High school seniors' tests scores decline in math, reading

By Allen Cone

WASHINGTON, April 27 (UPI) -- America's high school seniors aren't quite making the grade in math and in reading.

The latest results, called the Nation's Report Card and administered by the National Assessment of Educational Progress, revealed a drop from 2013-15 in reading from 153 to 152 out of 300 points and in math from 288 to 287 out of 500 points. NAEP considers the reading change not statistically different.


In 2015, NAEP tested about 19,000 students in reading and 13,000 in math. Only 37 percent of students were deemed to be ready for college, according to NAEP.

"This trend of stagnating scores is worrisome," said Terry Mazany, the chairman of the governing board for the test. "A strong foundation in math and reading is essential to a student being prepared for college academics and for most careers."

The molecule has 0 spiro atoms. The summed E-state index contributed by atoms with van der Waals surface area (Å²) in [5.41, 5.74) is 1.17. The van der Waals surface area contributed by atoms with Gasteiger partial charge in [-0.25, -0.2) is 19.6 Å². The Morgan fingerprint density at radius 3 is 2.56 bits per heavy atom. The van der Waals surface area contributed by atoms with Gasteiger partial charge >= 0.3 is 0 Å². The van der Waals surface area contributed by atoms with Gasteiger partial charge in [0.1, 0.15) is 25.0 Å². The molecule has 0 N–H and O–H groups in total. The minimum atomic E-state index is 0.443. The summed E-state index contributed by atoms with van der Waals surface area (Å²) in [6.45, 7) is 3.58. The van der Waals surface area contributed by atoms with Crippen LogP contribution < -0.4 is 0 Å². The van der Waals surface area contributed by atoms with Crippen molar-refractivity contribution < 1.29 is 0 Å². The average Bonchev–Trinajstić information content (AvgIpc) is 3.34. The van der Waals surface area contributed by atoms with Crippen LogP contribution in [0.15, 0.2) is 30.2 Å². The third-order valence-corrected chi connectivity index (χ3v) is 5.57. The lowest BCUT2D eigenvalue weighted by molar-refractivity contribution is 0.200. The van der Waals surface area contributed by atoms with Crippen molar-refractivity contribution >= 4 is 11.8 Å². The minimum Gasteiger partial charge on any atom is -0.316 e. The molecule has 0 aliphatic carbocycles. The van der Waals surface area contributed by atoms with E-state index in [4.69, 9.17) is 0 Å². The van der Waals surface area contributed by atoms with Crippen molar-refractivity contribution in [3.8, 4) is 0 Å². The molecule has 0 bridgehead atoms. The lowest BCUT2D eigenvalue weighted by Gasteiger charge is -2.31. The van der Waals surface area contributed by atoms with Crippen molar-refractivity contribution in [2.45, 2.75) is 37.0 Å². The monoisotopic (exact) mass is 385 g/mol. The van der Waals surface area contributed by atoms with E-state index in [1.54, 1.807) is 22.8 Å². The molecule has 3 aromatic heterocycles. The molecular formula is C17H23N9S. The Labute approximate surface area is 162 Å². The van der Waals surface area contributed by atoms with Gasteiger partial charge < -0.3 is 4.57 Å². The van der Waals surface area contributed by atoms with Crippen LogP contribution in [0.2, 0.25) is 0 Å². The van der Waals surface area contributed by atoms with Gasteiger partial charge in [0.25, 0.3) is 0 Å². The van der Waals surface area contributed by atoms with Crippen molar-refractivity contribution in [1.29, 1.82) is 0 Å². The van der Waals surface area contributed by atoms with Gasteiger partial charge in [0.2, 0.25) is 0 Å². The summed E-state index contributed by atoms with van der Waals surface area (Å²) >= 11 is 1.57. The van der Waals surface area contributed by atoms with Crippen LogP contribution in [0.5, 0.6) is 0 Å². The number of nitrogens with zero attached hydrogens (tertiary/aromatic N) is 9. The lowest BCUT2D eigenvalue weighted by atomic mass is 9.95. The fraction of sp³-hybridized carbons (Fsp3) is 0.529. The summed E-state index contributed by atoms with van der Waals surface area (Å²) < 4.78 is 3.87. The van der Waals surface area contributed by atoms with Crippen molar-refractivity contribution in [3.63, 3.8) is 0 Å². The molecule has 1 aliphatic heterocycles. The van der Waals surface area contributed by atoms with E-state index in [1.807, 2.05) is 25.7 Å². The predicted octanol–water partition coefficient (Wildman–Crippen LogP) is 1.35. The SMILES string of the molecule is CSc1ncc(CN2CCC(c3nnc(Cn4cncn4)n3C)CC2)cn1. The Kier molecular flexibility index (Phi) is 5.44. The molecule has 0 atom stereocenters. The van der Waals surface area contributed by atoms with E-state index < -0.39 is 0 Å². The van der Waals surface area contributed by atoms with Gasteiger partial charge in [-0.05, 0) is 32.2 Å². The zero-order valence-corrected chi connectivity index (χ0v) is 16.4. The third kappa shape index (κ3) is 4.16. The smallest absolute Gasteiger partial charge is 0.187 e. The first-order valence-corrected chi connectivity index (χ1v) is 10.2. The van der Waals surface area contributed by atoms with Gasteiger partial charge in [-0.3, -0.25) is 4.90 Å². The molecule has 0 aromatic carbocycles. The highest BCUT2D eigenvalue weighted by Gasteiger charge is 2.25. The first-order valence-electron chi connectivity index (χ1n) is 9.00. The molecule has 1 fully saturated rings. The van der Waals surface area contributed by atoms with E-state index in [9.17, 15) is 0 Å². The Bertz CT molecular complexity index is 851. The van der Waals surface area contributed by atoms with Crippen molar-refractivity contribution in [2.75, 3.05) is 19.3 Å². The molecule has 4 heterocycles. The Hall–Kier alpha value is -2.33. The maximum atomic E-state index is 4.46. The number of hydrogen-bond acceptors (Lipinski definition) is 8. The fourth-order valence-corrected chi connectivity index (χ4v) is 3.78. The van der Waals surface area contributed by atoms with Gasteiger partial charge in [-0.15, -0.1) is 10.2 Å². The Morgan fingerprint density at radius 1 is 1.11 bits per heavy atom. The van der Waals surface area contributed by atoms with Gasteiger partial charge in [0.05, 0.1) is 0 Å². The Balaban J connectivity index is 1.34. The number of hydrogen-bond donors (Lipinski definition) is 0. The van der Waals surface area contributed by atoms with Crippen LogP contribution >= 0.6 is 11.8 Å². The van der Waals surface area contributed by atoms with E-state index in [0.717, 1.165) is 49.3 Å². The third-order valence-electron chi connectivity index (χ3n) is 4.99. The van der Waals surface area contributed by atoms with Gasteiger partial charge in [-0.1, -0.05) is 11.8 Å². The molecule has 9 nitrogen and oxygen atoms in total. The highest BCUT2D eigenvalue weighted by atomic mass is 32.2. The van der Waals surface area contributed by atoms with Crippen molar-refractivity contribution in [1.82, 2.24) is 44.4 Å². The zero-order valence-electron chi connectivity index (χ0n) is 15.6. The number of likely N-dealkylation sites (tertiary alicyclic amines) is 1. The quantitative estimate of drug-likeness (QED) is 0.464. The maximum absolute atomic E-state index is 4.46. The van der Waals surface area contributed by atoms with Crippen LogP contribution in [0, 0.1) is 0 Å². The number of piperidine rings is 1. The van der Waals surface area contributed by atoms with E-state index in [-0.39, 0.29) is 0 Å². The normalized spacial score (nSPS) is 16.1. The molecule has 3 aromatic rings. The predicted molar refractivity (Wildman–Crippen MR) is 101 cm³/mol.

The biggest decline in reading and in math were in the lowest percentile. Scores for students in the top percentile improved.

"We're stalled. That's the bottom line," said Mark Schneider, a vice president at the American Institutes for Research, who used to run the government agency that administers NAEP. "We're not making any progress."


The results for fourth and eighth grades, which were released last fall, had a similar decline in math.

Schools nationwide now follow the Common Core State Standards.

Late last year, President Barack Obama replaced No Child Left Behind Act with the Every Student Succeeds Act. The old act required standardized testing and had federal penalties based on test results. The new law shifts accountability to states.

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